Paul Hudrick

Sixers face, conquer late-game demons

Sixers face, conquer late-game demons

BOX SCORE

The Sixers on Monday exorcised two demons.

After nearly blowing a 21-point lead, the Sixers managed to take down one of the East's elite, holding on for dear life in a 117-111 win (see observations) over the Raptors during a Martin Luther King Day matinee game at the Wells Fargo Center.

Coming into today, they were 0-8 against the likes of Boston, Cleveland and Toronto — the top three teams in the Eastern Conference. They had managed just one against the Raptors in the last five seasons combined before today's win.

It took a strong defensive effort against Toronto's dynamic backcourt of DeMar DeRozan and Philly native Kyle Lowry.

"We tried to keep fresh bodies on them and we ended up doing quite a bit of switching," head coach Brett Brown said. "I think that the rules, by and large, of what we were doing in pick-and-roll were solid, I thought we executed them well. But I think that individually we understood that those two, when they get going, generate most of their wins and we understood that and I give credit to our guys, a collective group of guarding them."

As a team, Toronto shot 40 percent from the field and just 28 percent from three. A big part of that, as Brown alluded to, was the Sixers' ability to stifle DeRozan and Lowry. The duo combined to score 37 points on 11 of 34 (32 percent) from the field.

Other than giving a stellar effort against Toronto's All-Star guards, the Sixers didn't help themselves out too much. They turned the ball over 21 times against the second-best team in the conference and lived to tell about it.

There were some anxious moments down the stretch, but the Sixers held on.

"I think it shows how good we can be," backup point guard T.J. McConnell said of the win. "Twenty-one turnovers is ridiculously bad. Obviously blowing that lead ... we just got to be more mature with leads like that and continue to execute and lock up on defense and limit turnovers."

McConnell was nothing short of spectacular. The third-year guard scored a career-high 18 points on 8 of 13 from the field. He also added eight assists, six rebounds, three steals and a dustup with DeRozan in the second quarter, which resulted in double technicals (see video).

Big man Joel Embiid, who was spectacular in his own right with 34 points and 11 boards (see video), was effusive in his praise for McConnell.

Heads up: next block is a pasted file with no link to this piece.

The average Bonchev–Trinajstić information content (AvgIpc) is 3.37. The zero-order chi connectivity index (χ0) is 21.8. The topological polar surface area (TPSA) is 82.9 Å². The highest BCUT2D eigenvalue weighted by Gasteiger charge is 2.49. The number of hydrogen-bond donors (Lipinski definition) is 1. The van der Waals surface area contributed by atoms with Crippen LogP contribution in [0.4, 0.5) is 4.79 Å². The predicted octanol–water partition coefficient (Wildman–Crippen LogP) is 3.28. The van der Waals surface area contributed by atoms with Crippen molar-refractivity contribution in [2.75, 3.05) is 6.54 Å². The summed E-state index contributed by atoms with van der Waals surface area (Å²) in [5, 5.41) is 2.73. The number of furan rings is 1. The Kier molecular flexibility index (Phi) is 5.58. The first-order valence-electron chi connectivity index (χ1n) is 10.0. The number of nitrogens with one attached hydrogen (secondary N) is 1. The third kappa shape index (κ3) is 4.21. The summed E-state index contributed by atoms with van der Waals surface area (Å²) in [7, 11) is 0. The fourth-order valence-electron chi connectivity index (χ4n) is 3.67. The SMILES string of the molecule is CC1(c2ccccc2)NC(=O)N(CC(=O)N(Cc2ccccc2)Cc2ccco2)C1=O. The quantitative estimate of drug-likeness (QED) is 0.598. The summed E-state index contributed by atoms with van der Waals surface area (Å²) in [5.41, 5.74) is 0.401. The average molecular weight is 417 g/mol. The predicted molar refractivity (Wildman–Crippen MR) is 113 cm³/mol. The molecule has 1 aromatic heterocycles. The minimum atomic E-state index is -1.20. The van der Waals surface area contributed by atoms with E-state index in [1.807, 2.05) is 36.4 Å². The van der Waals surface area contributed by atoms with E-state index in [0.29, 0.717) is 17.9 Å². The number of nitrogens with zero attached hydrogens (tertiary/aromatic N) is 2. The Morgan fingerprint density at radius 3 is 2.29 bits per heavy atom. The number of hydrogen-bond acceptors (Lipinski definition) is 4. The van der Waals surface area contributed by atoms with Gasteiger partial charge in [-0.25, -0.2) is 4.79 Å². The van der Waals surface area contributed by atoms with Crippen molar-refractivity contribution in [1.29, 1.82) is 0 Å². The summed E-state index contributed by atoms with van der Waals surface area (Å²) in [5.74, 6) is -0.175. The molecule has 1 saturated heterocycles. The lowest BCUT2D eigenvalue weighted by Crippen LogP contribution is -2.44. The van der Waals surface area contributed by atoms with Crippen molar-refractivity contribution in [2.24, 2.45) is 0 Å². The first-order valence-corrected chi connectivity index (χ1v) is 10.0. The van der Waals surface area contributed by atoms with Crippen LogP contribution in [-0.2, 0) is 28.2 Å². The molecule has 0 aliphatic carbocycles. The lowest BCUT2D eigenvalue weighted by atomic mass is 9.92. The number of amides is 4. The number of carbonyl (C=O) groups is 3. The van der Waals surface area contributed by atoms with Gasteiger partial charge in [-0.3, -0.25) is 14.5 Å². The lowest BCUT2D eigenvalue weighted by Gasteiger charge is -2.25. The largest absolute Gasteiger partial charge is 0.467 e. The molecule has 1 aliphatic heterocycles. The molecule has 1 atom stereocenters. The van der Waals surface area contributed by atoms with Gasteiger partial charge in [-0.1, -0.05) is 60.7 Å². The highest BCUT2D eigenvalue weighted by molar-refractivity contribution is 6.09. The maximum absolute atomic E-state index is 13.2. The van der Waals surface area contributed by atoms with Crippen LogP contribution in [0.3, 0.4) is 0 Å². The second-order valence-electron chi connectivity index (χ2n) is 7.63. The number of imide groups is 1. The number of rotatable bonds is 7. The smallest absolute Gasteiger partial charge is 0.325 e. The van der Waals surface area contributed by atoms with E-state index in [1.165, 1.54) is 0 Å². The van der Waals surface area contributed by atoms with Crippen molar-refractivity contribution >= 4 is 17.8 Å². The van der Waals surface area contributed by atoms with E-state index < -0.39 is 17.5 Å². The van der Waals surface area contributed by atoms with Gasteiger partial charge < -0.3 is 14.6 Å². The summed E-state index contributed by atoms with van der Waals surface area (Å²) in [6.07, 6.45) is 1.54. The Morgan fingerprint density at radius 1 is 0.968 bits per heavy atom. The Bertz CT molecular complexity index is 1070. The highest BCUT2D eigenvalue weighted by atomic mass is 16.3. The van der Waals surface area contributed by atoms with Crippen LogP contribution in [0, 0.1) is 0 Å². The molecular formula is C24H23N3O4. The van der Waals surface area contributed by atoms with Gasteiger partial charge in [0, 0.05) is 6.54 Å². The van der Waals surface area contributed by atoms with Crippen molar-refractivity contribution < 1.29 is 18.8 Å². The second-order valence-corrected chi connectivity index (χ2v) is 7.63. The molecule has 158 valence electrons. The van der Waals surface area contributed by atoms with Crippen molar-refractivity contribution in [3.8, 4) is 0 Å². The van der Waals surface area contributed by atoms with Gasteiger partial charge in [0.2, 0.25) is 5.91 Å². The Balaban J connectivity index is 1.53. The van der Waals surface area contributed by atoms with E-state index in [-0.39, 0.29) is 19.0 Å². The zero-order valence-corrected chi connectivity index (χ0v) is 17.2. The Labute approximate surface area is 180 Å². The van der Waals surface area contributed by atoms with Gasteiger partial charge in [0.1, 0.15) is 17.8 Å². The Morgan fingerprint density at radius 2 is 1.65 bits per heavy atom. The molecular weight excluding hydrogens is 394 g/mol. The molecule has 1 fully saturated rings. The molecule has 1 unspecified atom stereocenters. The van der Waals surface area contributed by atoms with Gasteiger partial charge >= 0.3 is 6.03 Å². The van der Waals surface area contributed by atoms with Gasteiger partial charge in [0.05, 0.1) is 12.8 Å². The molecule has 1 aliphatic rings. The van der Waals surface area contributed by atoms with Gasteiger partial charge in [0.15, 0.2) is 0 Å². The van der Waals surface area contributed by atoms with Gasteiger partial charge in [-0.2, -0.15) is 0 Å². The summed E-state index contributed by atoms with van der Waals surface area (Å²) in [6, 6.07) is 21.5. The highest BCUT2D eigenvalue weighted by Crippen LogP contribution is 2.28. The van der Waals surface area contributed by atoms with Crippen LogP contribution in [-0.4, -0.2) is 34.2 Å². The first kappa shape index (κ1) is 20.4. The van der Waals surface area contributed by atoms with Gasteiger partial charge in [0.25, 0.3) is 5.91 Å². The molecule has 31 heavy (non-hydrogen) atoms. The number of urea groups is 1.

"He was great the whole game," Embiid said. "He brought some energy. We moved the ball with him on the court and he found me. He's a great piece for us and he helped us a lot."

The Sixers had been in this situation before and they're likely to see it a lot more as the season goes on. There was a particularly odd sequence with the Sixers holding a 113-108 lead with 25.3 seconds remaining in the game. 

McConnell stole an inbounds pass, which led to a Robert Covington missed layup. After Lowry turned the ball over again, Ben Simmons came up with another steal. He proceeded to miss a dunk which Embiid rebounded and then missed a layup of his own before eventually getting fouled.

All of this could've been avoided if the Sixers just took the rebound and dribbled the ball out.

"All we've got to do is dribble it out and instead we're playing volleyball," Brown said. "Just dribble it out and spread it out and just win the game. 

"That's the stuff that keeps me up late — really, really late — at night, but we found a way to win. To our team's credit, we went on a 7-0 run when the game was in the balance. 

"It's not a mystery to me why this stuff happens. And it's not as simple as, 'OK, now you know why you're sick, here's the medicine to fix it.' It's growing a bunch of young guys. It's part of the challenge."

A second-half collapse avoided with a win over an Eastern Conference giant will hopefully provide the Sixers a remedy going forward. 

8 NFL draft prospects to watch in CFP National Championship

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8 NFL draft prospects to watch in CFP National Championship

It’s time to crown the college football national champion.

It’s also our last chance to get a look at some NFL prospects before postseason All-Star games and the combine.

Here are eight prospects to watch in tonight’s CFP National Championship.

Alabama vs. Clemson
Mercedes Benz Stadium
8 p.m., ESPN

Georgia

No. 27 - Nick Chubb, RB, senior (5-10/225)

Chubb fits the mold of a bell cow back. He had a ridiculous freshman season filling in for an injured Todd Gurley in which he ran for 1,547 yards on 7.1 per carry. Chubb then suffered a gruesome knee injury of his own the following season. Chubb could’ve come out after a so-so junior campaign in 2016 but opted to return for his senior year. And boy, did that move work. Chubb rushed for 1,320 yards this season and 15 TDs while sharing time with the player listed below. If not for the injury history, Chubb would easily be considered the second-best back in the draft behind Penn State’s Saquon Barkley. The Eagles’ biggest need certainly isn’t at running back, but with a loaded class and questions about Jay Ajayi’s chronic knee issues going forward, it’s certainly worth looking into.

No. 1 - Sony Michel, RB, senior (5-11/215)